In many cases, choice is a good thing. When it comes to hi-res downloads and sample rates, choice, especially when there’s a premium attached, just bugs me.
I’m not picking on or singling out any specific purveyor of hi-res downloads because this practice is nearly ubiquitous—most everyone does it. The basic premise is simple—higher sample rates cost more. But you have to ask yourself, why?
When a record is remastered, which is where we typically see different sample rates on offer, the work in the digital domain is done at a specific sample rate, whatever that may be. Let’s call this the working sample rate. The same working sample rate applies to new recordings of new music—the digital product is mastered in a specific sample rate, whether that be 24/44.1, 24/48, etc. It has been my contention that this working sample rate should be the end product for downloads. Period. Which raises the question—why offer hi-res downloads in different sample rates? The premium price tag is the answer.
Above all else, the quality of the music matters most followed by the quality of the recording.
I suppose you could try to make the argument that higher sample rates sound better but this is not necessarily the case. It’s a marketing myth, nothing more, nothing less. Above all else, the quality of the music matters most followed by the quality of the recording. The fact of the matter is good arguments can be made for lossy on up in terms of sound quality but we’re talking about on-paper arguments, not real life. In real life, different DACs process data differently, playback gear is more or less resolving, different people hear differently, and recordings at a given sample rate are not created equal in terms of sound quality to name just a few fun facts that put any argument for the supposed superiority of a single sample rate to bed.
Of course there’s no stopping the lossy train since major players like Amazon [footnote 1] and Apple [footnote 2] are married to outdated digital music delivery technology and many consumers still believe MP3 defines a digital download. Like Kleenex. Then we have the utter silliness of the 16/44.1 download, a sample rate born out of the need to fit an album on a single physical disc. Since a download has no space to fit into, there’s simply no need to ever see a 16/44.1 download on offer unless that’s the working sample rate. It’s my understanding this is rarely the case these days. And if you want to make an argument in favor of 16/44.1 or lossy formats in terms of space, storage or bandwidth, check your calendar. Just the year will do.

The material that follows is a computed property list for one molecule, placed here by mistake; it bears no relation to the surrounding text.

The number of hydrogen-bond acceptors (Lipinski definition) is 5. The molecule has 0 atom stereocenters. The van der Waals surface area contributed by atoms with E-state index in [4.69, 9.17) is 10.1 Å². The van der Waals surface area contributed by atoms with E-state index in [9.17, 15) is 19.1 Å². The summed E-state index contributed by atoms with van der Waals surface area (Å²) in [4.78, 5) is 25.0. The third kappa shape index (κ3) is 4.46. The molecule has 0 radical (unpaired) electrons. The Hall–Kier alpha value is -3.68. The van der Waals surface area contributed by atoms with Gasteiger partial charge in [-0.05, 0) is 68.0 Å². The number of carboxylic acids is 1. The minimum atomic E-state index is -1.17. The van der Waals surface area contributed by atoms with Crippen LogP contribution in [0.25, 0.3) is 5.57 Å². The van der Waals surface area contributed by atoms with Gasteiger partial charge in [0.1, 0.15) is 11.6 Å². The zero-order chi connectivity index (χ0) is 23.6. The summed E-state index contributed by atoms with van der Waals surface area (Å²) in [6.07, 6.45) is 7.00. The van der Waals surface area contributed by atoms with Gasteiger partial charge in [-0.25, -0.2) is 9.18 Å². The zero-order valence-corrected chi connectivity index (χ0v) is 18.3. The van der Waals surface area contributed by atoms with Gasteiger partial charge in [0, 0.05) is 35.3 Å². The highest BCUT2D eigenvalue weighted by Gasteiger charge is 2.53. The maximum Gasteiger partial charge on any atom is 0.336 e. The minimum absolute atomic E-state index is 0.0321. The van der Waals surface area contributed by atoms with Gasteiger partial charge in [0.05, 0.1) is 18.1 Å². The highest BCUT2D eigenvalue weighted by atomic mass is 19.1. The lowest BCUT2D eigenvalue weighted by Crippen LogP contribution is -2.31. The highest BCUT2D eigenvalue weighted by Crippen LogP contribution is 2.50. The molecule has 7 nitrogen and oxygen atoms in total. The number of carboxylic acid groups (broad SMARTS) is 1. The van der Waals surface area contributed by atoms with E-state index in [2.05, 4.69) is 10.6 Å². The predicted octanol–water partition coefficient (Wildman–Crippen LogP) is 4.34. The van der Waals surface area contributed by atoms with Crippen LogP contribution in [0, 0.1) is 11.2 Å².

Again, digital recordings should be offered in the working sample rate. There’s no need, and no good reason, to mess with this simple formula. What do I buy when I buy a hi-res download where there’s a choice between sample rates? Should I buy the 24/96 or the 24/192? If only there was a third choice in the middle! The fact of the matter is, I rarely buy hi-res downloads these days, especially reissues, because I prefer buying new music. But when it does, I buy vinyl. The record, something to have and hold. Besides, in my system, the difference between lossless and hi-res streaming or CD-quality and hi-res downloads is much less important than the quality of the recording. And I buy music for the music first and foremost.
Of course, streaming is hammering the final nails into the download coffin so this entire issue only exists in the realm of an ageing audiophile demographic. And even here, for the hardcore audiophile, you can get a month of lossless and hi-res streaming with access to millions of albums for the price of a single hi-res download. That’s a tough act to follow.
1. Amazon charges as much as $11.99 for an MP3 album download. That is a crime against sense. Here’s my MP3 rule—never, ever, buy an MP3 download. Ever. Take that money and put it towards a month of lossless streaming via Tidal or Qobuz.
2. Apple’s Mastered for iTunes guidelines state: “An ideal master will have 24-bit 96kHz resolution.” Yes, Apple has been asking for 24/96 masters for years so they’re sitting on a big pile of hi-res masters.